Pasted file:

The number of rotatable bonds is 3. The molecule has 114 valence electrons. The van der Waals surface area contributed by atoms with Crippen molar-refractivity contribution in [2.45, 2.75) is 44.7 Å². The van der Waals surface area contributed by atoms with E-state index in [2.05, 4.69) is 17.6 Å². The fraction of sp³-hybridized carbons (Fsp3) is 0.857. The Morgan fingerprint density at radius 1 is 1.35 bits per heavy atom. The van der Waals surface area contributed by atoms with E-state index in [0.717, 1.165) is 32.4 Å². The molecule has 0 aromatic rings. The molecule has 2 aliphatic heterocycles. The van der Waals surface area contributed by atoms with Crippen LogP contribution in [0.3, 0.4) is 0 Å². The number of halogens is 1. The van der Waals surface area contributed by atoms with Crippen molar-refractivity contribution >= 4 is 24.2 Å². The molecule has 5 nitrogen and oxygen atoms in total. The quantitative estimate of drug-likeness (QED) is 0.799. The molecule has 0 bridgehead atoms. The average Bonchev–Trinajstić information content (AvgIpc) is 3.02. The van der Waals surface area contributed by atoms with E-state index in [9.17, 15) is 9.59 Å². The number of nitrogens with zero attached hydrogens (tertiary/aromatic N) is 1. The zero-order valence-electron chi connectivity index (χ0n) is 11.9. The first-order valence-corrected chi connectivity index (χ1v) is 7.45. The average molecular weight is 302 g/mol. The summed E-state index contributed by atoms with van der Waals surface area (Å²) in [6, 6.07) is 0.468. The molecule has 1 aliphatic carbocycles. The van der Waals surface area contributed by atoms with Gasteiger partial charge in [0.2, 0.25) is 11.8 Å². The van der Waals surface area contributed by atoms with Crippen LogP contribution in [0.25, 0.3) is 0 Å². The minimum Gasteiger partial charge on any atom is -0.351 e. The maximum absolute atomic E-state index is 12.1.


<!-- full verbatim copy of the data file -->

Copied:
The number of rotatable bonds is 3. The molecule has 114 valence electrons. The van der Waals surface area contributed by atoms with Crippen molar-refractivity contribution in [2.45, 2.75) is 44.7 Å². The van der Waals surface area contributed by atoms with E-state index in [2.05, 4.69) is 17.6 Å². The fraction of sp³-hybridized carbons (Fsp3) is 0.857. The Morgan fingerprint density at radius 1 is 1.35 bits per heavy atom. The van der Waals surface area contributed by atoms with E-state index in [0.717, 1.165) is 32.4 Å². The molecule has 0 aromatic rings. The molecule has 2 aliphatic heterocycles. The van der Waals surface area contributed by atoms with Crippen LogP contribution in [0.3, 0.4) is 0 Å². The number of halogens is 1. The van der Waals surface area contributed by atoms with Crippen molar-refractivity contribution >= 4 is 24.2 Å². The molecule has 5 nitrogen and oxygen atoms in total. The quantitative estimate of drug-likeness (QED) is 0.799. The molecule has 0 bridgehead atoms. The average Bonchev–Trinajstić information content (AvgIpc) is 3.02. The van der Waals surface area contributed by atoms with E-state index in [9.17, 15) is 9.59 Å². The number of nitrogens with zero attached hydrogens (tertiary/aromatic N) is 1. The zero-order valence-electron chi connectivity index (χ0n) is 11.9. The first-order valence-corrected chi connectivity index (χ1v) is 7.45. The average molecular weight is 302 g/mol. The summed E-state index contributed by atoms with van der Waals surface area (Å²) in [6, 6.07) is 0.468. The molecule has 1 aliphatic carbocycles. The van der Waals surface area contributed by atoms with Gasteiger partial charge in [0.2, 0.25) is 11.8 Å². The van der Waals surface area contributed by atoms with Crippen LogP contribution in [0.25, 0.3) is 0 Å². The minimum Gasteiger partial charge on any atom is -0.351 e. The maximum absolute atomic E-state index is 12.1.